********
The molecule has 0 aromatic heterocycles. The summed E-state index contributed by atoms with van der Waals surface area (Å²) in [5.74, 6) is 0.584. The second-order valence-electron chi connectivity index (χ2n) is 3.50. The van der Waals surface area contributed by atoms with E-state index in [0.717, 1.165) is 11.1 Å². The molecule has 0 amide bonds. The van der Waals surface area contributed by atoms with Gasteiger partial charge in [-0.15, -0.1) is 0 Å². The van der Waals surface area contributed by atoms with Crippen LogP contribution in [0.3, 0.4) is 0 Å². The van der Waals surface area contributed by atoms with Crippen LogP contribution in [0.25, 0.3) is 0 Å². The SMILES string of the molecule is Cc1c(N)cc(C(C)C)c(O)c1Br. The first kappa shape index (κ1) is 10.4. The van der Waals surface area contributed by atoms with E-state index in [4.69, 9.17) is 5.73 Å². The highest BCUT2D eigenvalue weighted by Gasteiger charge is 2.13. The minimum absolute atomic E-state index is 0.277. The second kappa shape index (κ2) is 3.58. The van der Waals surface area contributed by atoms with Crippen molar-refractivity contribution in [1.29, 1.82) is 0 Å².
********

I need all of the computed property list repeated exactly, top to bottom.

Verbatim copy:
The molecule has 0 aromatic heterocycles. The summed E-state index contributed by atoms with van der Waals surface area (Å²) in [5.74, 6) is 0.584. The second-order valence-electron chi connectivity index (χ2n) is 3.50. The van der Waals surface area contributed by atoms with E-state index in [0.717, 1.165) is 11.1 Å². The molecule has 0 amide bonds. The van der Waals surface area contributed by atoms with Gasteiger partial charge in [-0.15, -0.1) is 0 Å². The van der Waals surface area contributed by atoms with Crippen LogP contribution in [0.3, 0.4) is 0 Å². The van der Waals surface area contributed by atoms with Crippen LogP contribution in [0.25, 0.3) is 0 Å². The SMILES string of the molecule is Cc1c(N)cc(C(C)C)c(O)c1Br. The first kappa shape index (κ1) is 10.4. The van der Waals surface area contributed by atoms with E-state index in [4.69, 9.17) is 5.73 Å². The highest BCUT2D eigenvalue weighted by Gasteiger charge is 2.13. The minimum absolute atomic E-state index is 0.277. The second kappa shape index (κ2) is 3.58. The van der Waals surface area contributed by atoms with Crippen molar-refractivity contribution in [1.29, 1.82) is 0 Å².